Cooking videos — a delicacy few can resist. Watching one is almost as filling as the dish itself. Almost.
Food videos on social video platforms range from gourmet cuisine to total science experiments. (Pizadella, anyone? Holy heartburn!) Most of the hype is focused on social video rockstars like Tastemade, BuzzFeed’s Tasty, and First Media’s So Yummy.
Each of these creators draws billions upon billions of views a year and routinely partner with top food and beverage brands like Pillsbury, Oscar Mayer, and Captain Morgan.
But one look at Tubular’s food leaderboards reveals an underutilized opportunity for brands: Spanish- and Portuguese-language food videos are hot right now!
Spanish and Portuguese creators’ cooking videos are innovative, their ingredients unique, and they’re engaging millions of viewers monthly. Brands can both learn from and partner with these top publishers and influencers to reach new audiences in both the U.S. and across the globe.
Have we sparked your appetite? Claro! Napkins on your laps, folks. Let’s digest some data trends.
- The content is there! More than 3.4M food videos were uploaded to social video in the past 365 days. Among those uploaded, 10% were in Spanish (349K) and 7% were in Portuguese (238K).
- The views are pouring in. The highest-performing Spanish language publishers include Kiwilimon (ranked #6 cross-platform global food & drink creator in July 2019), Riquísimo (#14), and Bien Tasty (#20).
- The majority of Spanish-language food videos are viewed in Mexico and Central America, but a sizable audience chunk is also in the United States. For example, 62% of Kiwilimon’s viewers hail from Mexico and 16% are based in the U.S.
- The top Portuguese-language creators include Tata Pereira (#15), Tastemade Brasil (#16), and Chefclub Brasil (#21).
Top Trends in Spanish-Language Cooking Videos: Te Amo, Gelatina!
The top-performing videos for Spanish food recipes showcase dishes that are replicable but still full of fiesta flair:
- The dinners are quick & easy (muy fácil).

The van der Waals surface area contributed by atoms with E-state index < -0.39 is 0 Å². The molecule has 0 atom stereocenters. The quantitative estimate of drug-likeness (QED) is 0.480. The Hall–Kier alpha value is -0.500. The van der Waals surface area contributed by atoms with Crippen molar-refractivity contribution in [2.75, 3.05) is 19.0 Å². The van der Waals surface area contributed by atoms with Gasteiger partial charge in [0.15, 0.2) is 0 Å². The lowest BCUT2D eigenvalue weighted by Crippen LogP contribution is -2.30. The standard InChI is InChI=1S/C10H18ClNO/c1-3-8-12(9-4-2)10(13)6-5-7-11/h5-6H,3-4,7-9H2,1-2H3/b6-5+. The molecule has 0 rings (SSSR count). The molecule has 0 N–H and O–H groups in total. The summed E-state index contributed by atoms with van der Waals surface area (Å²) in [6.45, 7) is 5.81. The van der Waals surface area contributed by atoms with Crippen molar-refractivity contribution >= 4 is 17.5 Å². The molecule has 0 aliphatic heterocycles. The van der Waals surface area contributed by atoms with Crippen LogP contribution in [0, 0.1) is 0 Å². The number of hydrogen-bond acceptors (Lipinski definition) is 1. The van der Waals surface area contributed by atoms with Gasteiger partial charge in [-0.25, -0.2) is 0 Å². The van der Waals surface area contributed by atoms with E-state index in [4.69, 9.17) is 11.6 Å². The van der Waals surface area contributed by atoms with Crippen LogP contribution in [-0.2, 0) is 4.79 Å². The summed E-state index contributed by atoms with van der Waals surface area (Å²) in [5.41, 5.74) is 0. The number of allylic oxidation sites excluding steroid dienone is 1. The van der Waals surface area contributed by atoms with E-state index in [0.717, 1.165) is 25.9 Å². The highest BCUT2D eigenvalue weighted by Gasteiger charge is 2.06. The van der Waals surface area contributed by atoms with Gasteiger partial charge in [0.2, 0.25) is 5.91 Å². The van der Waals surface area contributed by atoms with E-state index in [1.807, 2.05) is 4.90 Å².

- The desserts don’t require an oven (sin horno).
- The methods are innovative (like Riquísimo’s porcupine chicken, cooked with toothpicks. Weird, but the result is super bueno!).
- And the recipes integrate regional ingredients (like Kiwilimon’s horchata cheesecake and Bien Tasty’s yuca pancakes).
But the surefire ticket to social video success? The gelatin mold!
Among Kiwilimon’s top 10 most-viewed cooking videos in 2019, four featured gelatin! The most-viewed clip boasted a mosaic gelatin delight which amassed 30M views and 654K engagements (297K of which were shares alone).
For this top video and many others, Kiwilimon integrated Spanish and English into its on-screen text. It’s simple to do, guarantees a more global reach, and indicates you don’t have to launch a foreign-language vertical to expand your linguistic reach. The proof is in the gelatin.
Recetas Nestlé, the food brand’s Mexico vertical, also hit the jackpot with its mosaic gelatin recipe. But the brand added its own twist: using lactose-free milk. This artful dessert is Nestlé’s most-viewed Spanish-language recipe video ever, with 18.5M Facebook views and 856K engagements.
The Skinny on Spanish Food Video Sponsorships
The most-watched sponsored Spanish recipe video in 2019 was also a sugar-rush sensation. This Tastemade Español video reveals how to make fried ice cream with Bimbo’s crustless bread (5M views and 26.4K engagements).
Other big sponsors in the Spanish-language recipe space include Kiwilimon’s partnerships with Carbonell and McCormick Mexico, and Bien Tasty’s team-up with San Rafael Delicatessen, each leading to millions of collective views.
The field seems ripe for more partnerships, specifically for food and beverage companies making a bigger push into multinational markets.
Yo Quiero Engagements!
In general, Spanish-language videos are engagement powerhouses. The vast majority take the form of Facebook shares followed by likes.
Mexico-based Kiwilimon had standout months in both March and April this year, keeping pace with Buzzfeed’s Tasty in that two-month span.